The regulations allowed administrators the opportunity to credit items not explicitly listed that met nutritional requirements. While ketchup was not mentioned in the original regulations, pickle relish was used as an example of an item that could count as a vegetable. Reagan withdrew the proposal after an almost immediate public outcry.

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April 18, 2014

Orthorexia Nervosa

Health Food Junkies

Orthorexia [awr-thuh-rek-see-uhnervosa [nur-voh-suh] is a proposed eating disorder characterized by an excessive preoccupation with avoiding foods perceived to be unhealthy. The term ‘orthorexia’ derives from the Greek ‘ortho’ (‘right’ or ‘correct’), and ‘orexis’ (‘appetite’), literally meaning ‘correct appetite.’ It was introduced in 1997 by primary care physician Steven Bratman, who claims that in extreme cases, it can lead to severe malnutrition or even death. Even in less severe cases, the attempt to follow a diet that cannot provide adequate nourishment is said to lower self-esteem as the orthorexics blame themselves rather than their diets for their constant hunger and the resulting cravings for forbidden foods.

In 2009, Ursula Philpot, chair of the British Dietetic Association and senior lecturer at Leeds Metropolitan University, described people with orthorexia nervosa to ‘The Guardian’ as being ‘solely concerned with the quality of the food they put in their bodies, refining and restricting their diets according to their personal understanding of which foods are truly ‘pure.” This differs from other eating disorders, such as anorexia nervosa and bulimia nervosa, whereby people focus on the quantity of food eaten.

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April 17, 2014

Narcissistic Supply

Love Addiction

Narcissistic supply is a concept in some psychoanalytic theories which describes a type of admiration, interpersonal support, or sustenance drawn by an individual from his or her environment (especially from careers, codependents and others). The term is typically used in a negative sense, describing a pathological or excessive need for attention or admiration that does not take into account the feelings, opinions or preferences of other people.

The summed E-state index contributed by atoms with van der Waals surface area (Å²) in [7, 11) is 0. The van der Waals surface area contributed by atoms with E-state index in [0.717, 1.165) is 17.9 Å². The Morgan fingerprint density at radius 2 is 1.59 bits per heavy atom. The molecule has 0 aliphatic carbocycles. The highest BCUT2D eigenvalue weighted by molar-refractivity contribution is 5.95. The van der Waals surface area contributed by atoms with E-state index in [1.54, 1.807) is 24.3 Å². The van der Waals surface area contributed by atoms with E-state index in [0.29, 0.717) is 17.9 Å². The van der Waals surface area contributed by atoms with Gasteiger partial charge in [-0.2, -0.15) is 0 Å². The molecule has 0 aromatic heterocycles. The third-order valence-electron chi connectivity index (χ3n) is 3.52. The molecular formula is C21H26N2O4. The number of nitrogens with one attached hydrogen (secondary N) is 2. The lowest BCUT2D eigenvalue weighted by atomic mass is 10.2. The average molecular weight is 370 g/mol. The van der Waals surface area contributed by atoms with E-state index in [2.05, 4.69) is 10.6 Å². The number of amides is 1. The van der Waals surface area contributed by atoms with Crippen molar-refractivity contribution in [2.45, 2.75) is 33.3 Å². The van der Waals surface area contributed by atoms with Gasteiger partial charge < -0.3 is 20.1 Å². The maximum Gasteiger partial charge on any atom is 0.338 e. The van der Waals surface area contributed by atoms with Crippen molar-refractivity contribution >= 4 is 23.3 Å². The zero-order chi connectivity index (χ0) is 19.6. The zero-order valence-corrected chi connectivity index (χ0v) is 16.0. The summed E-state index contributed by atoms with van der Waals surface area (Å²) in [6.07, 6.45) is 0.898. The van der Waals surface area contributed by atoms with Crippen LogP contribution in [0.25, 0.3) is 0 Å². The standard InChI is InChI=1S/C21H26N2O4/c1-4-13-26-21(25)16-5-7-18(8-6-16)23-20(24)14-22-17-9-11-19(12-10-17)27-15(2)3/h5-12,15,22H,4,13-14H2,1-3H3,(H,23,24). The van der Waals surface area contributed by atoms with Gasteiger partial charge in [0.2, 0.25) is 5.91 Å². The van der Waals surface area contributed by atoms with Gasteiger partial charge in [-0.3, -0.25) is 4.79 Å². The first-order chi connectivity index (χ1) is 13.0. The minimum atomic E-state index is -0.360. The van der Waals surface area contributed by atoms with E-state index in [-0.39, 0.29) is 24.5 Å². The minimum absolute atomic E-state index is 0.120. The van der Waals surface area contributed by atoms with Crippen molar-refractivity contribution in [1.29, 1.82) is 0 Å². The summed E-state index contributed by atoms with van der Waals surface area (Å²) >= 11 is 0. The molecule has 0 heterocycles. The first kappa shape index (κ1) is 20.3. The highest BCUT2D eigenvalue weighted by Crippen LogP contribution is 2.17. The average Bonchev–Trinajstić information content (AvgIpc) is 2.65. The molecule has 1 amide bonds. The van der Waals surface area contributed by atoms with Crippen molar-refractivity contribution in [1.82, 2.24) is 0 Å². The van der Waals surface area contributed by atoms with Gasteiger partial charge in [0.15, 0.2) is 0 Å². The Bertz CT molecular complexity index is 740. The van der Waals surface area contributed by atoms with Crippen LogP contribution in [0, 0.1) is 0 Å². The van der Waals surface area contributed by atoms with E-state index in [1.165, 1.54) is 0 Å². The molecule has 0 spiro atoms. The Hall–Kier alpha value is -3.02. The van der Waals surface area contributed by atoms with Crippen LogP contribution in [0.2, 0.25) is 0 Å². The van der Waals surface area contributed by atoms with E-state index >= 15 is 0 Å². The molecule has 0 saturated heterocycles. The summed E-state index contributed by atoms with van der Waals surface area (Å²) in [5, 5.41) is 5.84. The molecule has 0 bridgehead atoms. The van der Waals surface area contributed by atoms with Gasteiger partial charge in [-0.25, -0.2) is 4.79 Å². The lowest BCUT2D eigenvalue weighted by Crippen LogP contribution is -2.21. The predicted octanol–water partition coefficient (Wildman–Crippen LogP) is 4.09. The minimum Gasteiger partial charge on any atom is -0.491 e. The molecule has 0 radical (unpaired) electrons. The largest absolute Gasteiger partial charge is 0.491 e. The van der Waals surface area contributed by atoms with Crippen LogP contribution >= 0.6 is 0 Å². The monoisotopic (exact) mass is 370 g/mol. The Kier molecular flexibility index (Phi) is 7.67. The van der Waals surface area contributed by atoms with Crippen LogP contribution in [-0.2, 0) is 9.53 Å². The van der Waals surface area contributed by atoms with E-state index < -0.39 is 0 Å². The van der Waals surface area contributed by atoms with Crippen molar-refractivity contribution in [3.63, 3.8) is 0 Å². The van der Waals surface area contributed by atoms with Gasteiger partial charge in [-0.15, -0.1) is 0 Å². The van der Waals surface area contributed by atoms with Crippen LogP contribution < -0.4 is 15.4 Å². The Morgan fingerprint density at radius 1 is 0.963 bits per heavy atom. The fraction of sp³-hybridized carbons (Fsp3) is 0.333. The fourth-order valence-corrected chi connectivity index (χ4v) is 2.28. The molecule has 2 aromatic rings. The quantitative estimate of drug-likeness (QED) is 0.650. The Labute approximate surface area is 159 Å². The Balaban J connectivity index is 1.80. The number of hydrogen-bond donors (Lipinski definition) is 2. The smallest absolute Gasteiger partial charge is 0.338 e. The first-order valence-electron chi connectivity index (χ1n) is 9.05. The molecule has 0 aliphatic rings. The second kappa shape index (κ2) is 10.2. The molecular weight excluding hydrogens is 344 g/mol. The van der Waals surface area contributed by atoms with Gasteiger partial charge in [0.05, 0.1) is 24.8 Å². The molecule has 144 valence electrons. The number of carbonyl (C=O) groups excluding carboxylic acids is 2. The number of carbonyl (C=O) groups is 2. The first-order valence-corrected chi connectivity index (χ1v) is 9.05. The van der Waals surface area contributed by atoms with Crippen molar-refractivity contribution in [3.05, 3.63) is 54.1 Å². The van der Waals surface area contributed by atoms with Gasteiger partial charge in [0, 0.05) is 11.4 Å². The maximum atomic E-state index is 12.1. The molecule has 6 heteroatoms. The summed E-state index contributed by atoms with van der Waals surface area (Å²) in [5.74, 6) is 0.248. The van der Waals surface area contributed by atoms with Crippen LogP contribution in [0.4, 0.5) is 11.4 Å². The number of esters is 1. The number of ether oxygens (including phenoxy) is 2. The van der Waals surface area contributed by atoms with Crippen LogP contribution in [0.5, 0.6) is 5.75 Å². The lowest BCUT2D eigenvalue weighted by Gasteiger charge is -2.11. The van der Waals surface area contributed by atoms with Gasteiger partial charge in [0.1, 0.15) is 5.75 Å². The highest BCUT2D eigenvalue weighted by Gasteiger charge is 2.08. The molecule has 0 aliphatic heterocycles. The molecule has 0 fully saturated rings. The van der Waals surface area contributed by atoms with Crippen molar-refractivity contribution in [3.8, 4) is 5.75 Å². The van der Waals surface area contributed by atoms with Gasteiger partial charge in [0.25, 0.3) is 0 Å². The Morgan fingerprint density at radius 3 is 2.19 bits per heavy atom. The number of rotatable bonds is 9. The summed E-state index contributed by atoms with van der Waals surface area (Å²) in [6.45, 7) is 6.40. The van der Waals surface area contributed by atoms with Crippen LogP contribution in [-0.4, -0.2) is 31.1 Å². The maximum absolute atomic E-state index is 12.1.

The term ‘narcissistic supply’ was used by psychoanalyst Otto Fenichel in 1938 in describing the way in which a narcissistic individual ‘requires a ‘narcissistic supply’ from the environment in the same way as the infant requires an external supply of food.’ Building on Freud’s concept of ‘narcissistic satisfaction’ and on psychoanalyst Karl Abraham’s work in ‘Short Study of the Development of the Libido,’ Fenichel highlighted the ‘narcissistic need’ in early development. He noted that ‘it has been stated repeatedly that small children need some kind of narcissistic supplies for maintaining their equilibrium.’

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April 16, 2014



In decision theory and general systems theory, a mindset is a set of assumptions, methods, or notations held by one or more people or groups of people that is so established that it creates a powerful incentive within these people or groups to continue to adopt or accept prior behaviors, choices, or tools. This phenomenon is also sometimes described as mental inertia, ‘groupthink,’ or a ‘paradigm,’ and it is often difficult to counteract its effects upon analysis and decision making processes.

A mindset can also be seen as incident of a person’s Weltanschauung or philosophy of life. For example there has been quite some interest in the typical mindset of both individual entrepreneurs and their organizations. An institution with an entrepreneurial philosophy will set entrepreneurial goals and strategies as a whole, but maybe even more importantly, it will foster an entrepreneurial milieu, allowing each entity to pursue emergent opportunities. In short, a philosophical stance codified in the mind, hence as mindset, lead to a climate that in turn causes values that lead to practice.